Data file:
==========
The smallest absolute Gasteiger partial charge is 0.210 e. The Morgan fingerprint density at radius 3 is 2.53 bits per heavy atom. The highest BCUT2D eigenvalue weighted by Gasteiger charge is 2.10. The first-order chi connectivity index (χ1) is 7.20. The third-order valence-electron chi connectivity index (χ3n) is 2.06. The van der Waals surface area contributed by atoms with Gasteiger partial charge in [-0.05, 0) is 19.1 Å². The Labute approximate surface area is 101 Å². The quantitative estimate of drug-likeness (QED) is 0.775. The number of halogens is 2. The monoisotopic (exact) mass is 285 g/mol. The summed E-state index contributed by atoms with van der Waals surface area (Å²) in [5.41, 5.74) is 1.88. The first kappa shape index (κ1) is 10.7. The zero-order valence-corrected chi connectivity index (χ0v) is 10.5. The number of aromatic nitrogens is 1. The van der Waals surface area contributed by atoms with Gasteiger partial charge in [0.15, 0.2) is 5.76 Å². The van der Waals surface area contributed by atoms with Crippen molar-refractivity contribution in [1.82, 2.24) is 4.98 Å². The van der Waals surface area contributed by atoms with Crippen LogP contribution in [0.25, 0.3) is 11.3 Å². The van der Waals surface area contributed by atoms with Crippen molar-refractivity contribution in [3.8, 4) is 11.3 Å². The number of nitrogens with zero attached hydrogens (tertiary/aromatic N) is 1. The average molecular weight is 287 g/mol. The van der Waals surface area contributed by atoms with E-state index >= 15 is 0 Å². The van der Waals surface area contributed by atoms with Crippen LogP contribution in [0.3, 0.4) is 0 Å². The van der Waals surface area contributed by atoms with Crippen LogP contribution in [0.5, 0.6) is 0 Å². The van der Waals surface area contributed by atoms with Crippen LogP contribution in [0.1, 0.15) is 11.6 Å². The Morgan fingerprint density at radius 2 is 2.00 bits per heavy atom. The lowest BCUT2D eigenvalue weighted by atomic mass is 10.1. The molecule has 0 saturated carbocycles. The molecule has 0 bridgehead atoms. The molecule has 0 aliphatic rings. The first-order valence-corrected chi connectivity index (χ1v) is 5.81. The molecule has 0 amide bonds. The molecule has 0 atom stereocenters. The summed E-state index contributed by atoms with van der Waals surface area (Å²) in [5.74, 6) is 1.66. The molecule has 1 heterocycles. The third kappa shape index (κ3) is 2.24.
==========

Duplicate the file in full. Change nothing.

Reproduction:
The smallest absolute Gasteiger partial charge is 0.210 e. The Morgan fingerprint density at radius 3 is 2.53 bits per heavy atom. The highest BCUT2D eigenvalue weighted by Gasteiger charge is 2.10. The first-order chi connectivity index (χ1) is 7.20. The third-order valence-electron chi connectivity index (χ3n) is 2.06. The van der Waals surface area contributed by atoms with Gasteiger partial charge in [-0.05, 0) is 19.1 Å². The Labute approximate surface area is 101 Å². The quantitative estimate of drug-likeness (QED) is 0.775. The number of halogens is 2. The monoisotopic (exact) mass is 285 g/mol. The summed E-state index contributed by atoms with van der Waals surface area (Å²) in [5.41, 5.74) is 1.88. The first kappa shape index (κ1) is 10.7. The zero-order valence-corrected chi connectivity index (χ0v) is 10.5. The number of aromatic nitrogens is 1. The van der Waals surface area contributed by atoms with Gasteiger partial charge in [0.15, 0.2) is 5.76 Å². The van der Waals surface area contributed by atoms with Crippen molar-refractivity contribution in [1.82, 2.24) is 4.98 Å². The van der Waals surface area contributed by atoms with Crippen LogP contribution in [0.25, 0.3) is 11.3 Å². The van der Waals surface area contributed by atoms with Crippen molar-refractivity contribution in [3.8, 4) is 11.3 Å². The number of nitrogens with zero attached hydrogens (tertiary/aromatic N) is 1. The average molecular weight is 287 g/mol. The van der Waals surface area contributed by atoms with E-state index >= 15 is 0 Å². The van der Waals surface area contributed by atoms with Crippen LogP contribution in [0.3, 0.4) is 0 Å². The van der Waals surface area contributed by atoms with Crippen LogP contribution in [0.5, 0.6) is 0 Å². The van der Waals surface area contributed by atoms with Crippen LogP contribution in [0.1, 0.15) is 11.6 Å². The Morgan fingerprint density at radius 2 is 2.00 bits per heavy atom. The lowest BCUT2D eigenvalue weighted by atomic mass is 10.1. The molecule has 0 saturated carbocycles. The molecule has 0 bridgehead atoms. The molecule has 0 aliphatic rings. The first-order valence-corrected chi connectivity index (χ1v) is 5.81. The molecule has 0 amide bonds. The molecule has 0 atom stereocenters. The summed E-state index contributed by atoms with van der Waals surface area (Å²) in [5.74, 6) is 1.66. The molecule has 1 heterocycles. The third kappa shape index (κ3) is 2.24.